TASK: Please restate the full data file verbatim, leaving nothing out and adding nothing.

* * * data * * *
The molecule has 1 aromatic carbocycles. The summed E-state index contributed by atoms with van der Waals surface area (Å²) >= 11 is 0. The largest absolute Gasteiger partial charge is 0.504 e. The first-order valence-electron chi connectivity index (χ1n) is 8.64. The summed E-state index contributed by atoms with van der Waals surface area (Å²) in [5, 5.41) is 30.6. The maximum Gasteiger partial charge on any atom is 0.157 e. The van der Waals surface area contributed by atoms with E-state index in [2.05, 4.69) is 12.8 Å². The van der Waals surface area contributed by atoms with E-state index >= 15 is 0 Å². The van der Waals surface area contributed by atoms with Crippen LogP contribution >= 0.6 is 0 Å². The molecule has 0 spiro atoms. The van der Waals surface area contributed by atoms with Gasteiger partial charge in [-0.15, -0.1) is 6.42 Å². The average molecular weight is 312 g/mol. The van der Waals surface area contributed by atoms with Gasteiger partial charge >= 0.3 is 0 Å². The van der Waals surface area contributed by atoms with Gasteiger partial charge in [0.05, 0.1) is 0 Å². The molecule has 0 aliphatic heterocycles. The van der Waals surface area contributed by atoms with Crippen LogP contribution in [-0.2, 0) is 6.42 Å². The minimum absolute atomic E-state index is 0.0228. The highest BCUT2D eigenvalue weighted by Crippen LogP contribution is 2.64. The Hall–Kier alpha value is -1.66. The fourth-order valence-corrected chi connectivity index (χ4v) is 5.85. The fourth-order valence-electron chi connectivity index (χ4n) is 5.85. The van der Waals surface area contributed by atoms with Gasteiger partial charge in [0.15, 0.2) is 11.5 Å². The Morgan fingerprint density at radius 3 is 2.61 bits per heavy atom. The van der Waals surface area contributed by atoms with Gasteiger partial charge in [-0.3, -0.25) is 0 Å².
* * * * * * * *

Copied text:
The molecule has 1 aromatic carbocycles. The summed E-state index contributed by atoms with van der Waals surface area (Å²) >= 11 is 0. The largest absolute Gasteiger partial charge is 0.504 e. The first-order valence-electron chi connectivity index (χ1n) is 8.64. The summed E-state index contributed by atoms with van der Waals surface area (Å²) in [5, 5.41) is 30.6. The maximum Gasteiger partial charge on any atom is 0.157 e. The van der Waals surface area contributed by atoms with E-state index in [2.05, 4.69) is 12.8 Å². The van der Waals surface area contributed by atoms with E-state index >= 15 is 0 Å². The van der Waals surface area contributed by atoms with Crippen LogP contribution >= 0.6 is 0 Å². The molecule has 0 spiro atoms. The van der Waals surface area contributed by atoms with Gasteiger partial charge in [-0.15, -0.1) is 6.42 Å². The average molecular weight is 312 g/mol. The van der Waals surface area contributed by atoms with Gasteiger partial charge >= 0.3 is 0 Å². The van der Waals surface area contributed by atoms with Gasteiger partial charge in [0.05, 0.1) is 0 Å². The molecule has 0 aliphatic heterocycles. The van der Waals surface area contributed by atoms with Crippen LogP contribution in [-0.2, 0) is 6.42 Å². The minimum absolute atomic E-state index is 0.0228. The highest BCUT2D eigenvalue weighted by Crippen LogP contribution is 2.64. The Hall–Kier alpha value is -1.66. The fourth-order valence-corrected chi connectivity index (χ4v) is 5.85. The fourth-order valence-electron chi connectivity index (χ4n) is 5.85. The van der Waals surface area contributed by atoms with Gasteiger partial charge in [0.15, 0.2) is 11.5 Å². The Morgan fingerprint density at radius 3 is 2.61 bits per heavy atom. The van der Waals surface area contributed by atoms with Gasteiger partial charge in [-0.3, -0.25) is 0 Å².